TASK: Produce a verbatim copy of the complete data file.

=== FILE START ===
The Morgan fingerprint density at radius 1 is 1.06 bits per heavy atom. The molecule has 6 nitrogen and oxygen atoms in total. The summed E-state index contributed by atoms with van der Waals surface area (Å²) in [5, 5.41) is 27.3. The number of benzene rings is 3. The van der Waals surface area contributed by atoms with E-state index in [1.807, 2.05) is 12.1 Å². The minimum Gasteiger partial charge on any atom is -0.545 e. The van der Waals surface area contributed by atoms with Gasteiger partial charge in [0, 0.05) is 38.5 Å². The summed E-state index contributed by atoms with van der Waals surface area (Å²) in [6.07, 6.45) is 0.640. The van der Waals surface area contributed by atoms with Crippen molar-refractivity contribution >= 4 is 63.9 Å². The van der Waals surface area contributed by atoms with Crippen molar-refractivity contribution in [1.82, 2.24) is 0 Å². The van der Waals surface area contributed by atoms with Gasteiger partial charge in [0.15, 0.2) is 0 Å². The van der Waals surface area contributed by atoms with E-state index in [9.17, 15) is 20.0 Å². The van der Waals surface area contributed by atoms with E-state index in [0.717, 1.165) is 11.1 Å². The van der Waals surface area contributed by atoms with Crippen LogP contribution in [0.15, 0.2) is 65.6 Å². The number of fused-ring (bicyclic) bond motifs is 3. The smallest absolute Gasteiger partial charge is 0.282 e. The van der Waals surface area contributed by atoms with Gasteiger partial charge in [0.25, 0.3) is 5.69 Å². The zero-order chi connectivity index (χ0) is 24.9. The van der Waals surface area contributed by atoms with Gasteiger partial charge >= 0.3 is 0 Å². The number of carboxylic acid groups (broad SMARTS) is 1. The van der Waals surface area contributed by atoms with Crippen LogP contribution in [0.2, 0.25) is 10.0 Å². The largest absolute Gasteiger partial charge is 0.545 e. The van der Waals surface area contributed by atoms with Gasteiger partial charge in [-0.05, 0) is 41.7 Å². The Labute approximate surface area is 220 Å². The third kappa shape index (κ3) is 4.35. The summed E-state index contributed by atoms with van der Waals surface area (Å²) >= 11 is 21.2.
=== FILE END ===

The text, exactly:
The Morgan fingerprint density at radius 1 is 1.06 bits per heavy atom. The molecule has 6 nitrogen and oxygen atoms in total. The summed E-state index contributed by atoms with van der Waals surface area (Å²) in [5, 5.41) is 27.3. The number of benzene rings is 3. The van der Waals surface area contributed by atoms with E-state index in [1.807, 2.05) is 12.1 Å². The minimum Gasteiger partial charge on any atom is -0.545 e. The van der Waals surface area contributed by atoms with Gasteiger partial charge in [0, 0.05) is 38.5 Å². The summed E-state index contributed by atoms with van der Waals surface area (Å²) in [6.07, 6.45) is 0.640. The van der Waals surface area contributed by atoms with Crippen molar-refractivity contribution >= 4 is 63.9 Å². The van der Waals surface area contributed by atoms with Crippen molar-refractivity contribution in [1.82, 2.24) is 0 Å². The van der Waals surface area contributed by atoms with Gasteiger partial charge in [0.15, 0.2) is 0 Å². The van der Waals surface area contributed by atoms with E-state index in [9.17, 15) is 20.0 Å². The van der Waals surface area contributed by atoms with E-state index in [0.717, 1.165) is 11.1 Å². The van der Waals surface area contributed by atoms with Crippen LogP contribution in [0.15, 0.2) is 65.6 Å². The number of fused-ring (bicyclic) bond motifs is 3. The smallest absolute Gasteiger partial charge is 0.282 e. The van der Waals surface area contributed by atoms with Gasteiger partial charge in [0.25, 0.3) is 5.69 Å². The zero-order chi connectivity index (χ0) is 24.9. The van der Waals surface area contributed by atoms with Gasteiger partial charge >= 0.3 is 0 Å². The number of carboxylic acid groups (broad SMARTS) is 1. The van der Waals surface area contributed by atoms with Crippen LogP contribution in [0.2, 0.25) is 10.0 Å². The largest absolute Gasteiger partial charge is 0.545 e. The van der Waals surface area contributed by atoms with Gasteiger partial charge in [-0.05, 0) is 41.7 Å². The Labute approximate surface area is 220 Å². The third kappa shape index (κ3) is 4.35. The summed E-state index contributed by atoms with van der Waals surface area (Å²) >= 11 is 21.2.